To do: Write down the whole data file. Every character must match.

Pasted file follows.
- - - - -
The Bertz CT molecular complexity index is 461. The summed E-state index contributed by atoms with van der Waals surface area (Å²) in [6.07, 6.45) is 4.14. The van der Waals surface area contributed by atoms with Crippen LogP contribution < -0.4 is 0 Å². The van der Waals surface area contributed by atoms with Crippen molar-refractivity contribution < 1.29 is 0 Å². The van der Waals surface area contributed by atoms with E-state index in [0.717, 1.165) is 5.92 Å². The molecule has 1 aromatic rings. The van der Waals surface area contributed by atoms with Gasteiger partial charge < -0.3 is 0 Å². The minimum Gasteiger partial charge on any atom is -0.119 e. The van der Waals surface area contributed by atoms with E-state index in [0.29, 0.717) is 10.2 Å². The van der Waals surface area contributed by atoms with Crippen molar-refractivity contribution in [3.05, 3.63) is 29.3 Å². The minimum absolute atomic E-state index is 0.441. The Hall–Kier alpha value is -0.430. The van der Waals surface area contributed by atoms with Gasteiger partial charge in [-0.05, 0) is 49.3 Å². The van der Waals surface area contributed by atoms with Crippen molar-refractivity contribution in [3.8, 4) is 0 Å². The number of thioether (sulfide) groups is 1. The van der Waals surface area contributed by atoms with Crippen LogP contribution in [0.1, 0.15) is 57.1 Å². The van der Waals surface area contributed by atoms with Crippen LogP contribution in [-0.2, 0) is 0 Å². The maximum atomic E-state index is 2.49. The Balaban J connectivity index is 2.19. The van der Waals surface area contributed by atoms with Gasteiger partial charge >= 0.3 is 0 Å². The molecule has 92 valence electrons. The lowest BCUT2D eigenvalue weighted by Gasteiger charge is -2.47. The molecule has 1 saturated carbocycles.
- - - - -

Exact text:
The Bertz CT molecular complexity index is 461. The summed E-state index contributed by atoms with van der Waals surface area (Å²) in [6.07, 6.45) is 4.14. The van der Waals surface area contributed by atoms with Crippen LogP contribution < -0.4 is 0 Å². The van der Waals surface area contributed by atoms with Crippen molar-refractivity contribution < 1.29 is 0 Å². The van der Waals surface area contributed by atoms with E-state index in [0.717, 1.165) is 5.92 Å². The molecule has 1 aromatic rings. The van der Waals surface area contributed by atoms with Gasteiger partial charge < -0.3 is 0 Å². The minimum Gasteiger partial charge on any atom is -0.119 e. The van der Waals surface area contributed by atoms with E-state index in [0.29, 0.717) is 10.2 Å². The van der Waals surface area contributed by atoms with Crippen molar-refractivity contribution in [3.05, 3.63) is 29.3 Å². The minimum absolute atomic E-state index is 0.441. The Hall–Kier alpha value is -0.430. The van der Waals surface area contributed by atoms with Gasteiger partial charge in [-0.05, 0) is 49.3 Å². The van der Waals surface area contributed by atoms with Crippen molar-refractivity contribution in [3.8, 4) is 0 Å². The number of thioether (sulfide) groups is 1. The van der Waals surface area contributed by atoms with Crippen LogP contribution in [0.1, 0.15) is 57.1 Å². The van der Waals surface area contributed by atoms with Crippen LogP contribution in [-0.2, 0) is 0 Å². The maximum atomic E-state index is 2.49. The Balaban J connectivity index is 2.19. The van der Waals surface area contributed by atoms with Gasteiger partial charge >= 0.3 is 0 Å². The molecule has 92 valence electrons. The lowest BCUT2D eigenvalue weighted by Gasteiger charge is -2.47. The molecule has 1 saturated carbocycles.